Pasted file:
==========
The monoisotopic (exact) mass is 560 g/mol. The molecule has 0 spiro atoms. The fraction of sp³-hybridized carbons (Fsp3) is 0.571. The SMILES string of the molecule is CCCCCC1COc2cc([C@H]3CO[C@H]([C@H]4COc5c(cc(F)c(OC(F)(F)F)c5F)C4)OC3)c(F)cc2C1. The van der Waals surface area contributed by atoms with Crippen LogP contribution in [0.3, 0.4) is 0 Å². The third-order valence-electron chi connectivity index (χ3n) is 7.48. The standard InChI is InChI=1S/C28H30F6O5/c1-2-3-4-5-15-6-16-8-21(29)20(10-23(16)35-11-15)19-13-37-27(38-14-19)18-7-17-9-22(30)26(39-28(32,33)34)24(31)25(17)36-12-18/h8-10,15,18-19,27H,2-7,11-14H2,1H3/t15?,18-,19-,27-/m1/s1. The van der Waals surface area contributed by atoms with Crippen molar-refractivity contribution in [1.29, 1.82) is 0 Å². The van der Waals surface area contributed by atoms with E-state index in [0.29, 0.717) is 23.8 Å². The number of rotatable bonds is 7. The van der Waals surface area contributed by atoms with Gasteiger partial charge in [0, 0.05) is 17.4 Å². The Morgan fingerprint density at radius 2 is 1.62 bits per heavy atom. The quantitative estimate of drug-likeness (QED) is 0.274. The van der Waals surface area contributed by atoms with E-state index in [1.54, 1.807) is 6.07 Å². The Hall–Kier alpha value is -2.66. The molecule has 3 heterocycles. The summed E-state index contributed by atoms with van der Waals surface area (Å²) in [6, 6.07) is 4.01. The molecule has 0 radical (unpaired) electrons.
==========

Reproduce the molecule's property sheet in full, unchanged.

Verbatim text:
The monoisotopic (exact) mass is 560 g/mol. The molecule has 0 spiro atoms. The fraction of sp³-hybridized carbons (Fsp3) is 0.571. The SMILES string of the molecule is CCCCCC1COc2cc([C@H]3CO[C@H]([C@H]4COc5c(cc(F)c(OC(F)(F)F)c5F)C4)OC3)c(F)cc2C1. The van der Waals surface area contributed by atoms with Crippen LogP contribution in [0.3, 0.4) is 0 Å². The third-order valence-electron chi connectivity index (χ3n) is 7.48. The standard InChI is InChI=1S/C28H30F6O5/c1-2-3-4-5-15-6-16-8-21(29)20(10-23(16)35-11-15)19-13-37-27(38-14-19)18-7-17-9-22(30)26(39-28(32,33)34)24(31)25(17)36-12-18/h8-10,15,18-19,27H,2-7,11-14H2,1H3/t15?,18-,19-,27-/m1/s1. The van der Waals surface area contributed by atoms with Crippen molar-refractivity contribution in [1.29, 1.82) is 0 Å². The van der Waals surface area contributed by atoms with E-state index in [0.29, 0.717) is 23.8 Å². The number of rotatable bonds is 7. The van der Waals surface area contributed by atoms with Gasteiger partial charge in [0, 0.05) is 17.4 Å². The Morgan fingerprint density at radius 2 is 1.62 bits per heavy atom. The quantitative estimate of drug-likeness (QED) is 0.274. The van der Waals surface area contributed by atoms with E-state index in [1.54, 1.807) is 6.07 Å². The Hall–Kier alpha value is -2.66. The molecule has 3 heterocycles. The summed E-state index contributed by atoms with van der Waals surface area (Å²) in [6, 6.07) is 4.01. The molecule has 0 radical (unpaired) electrons.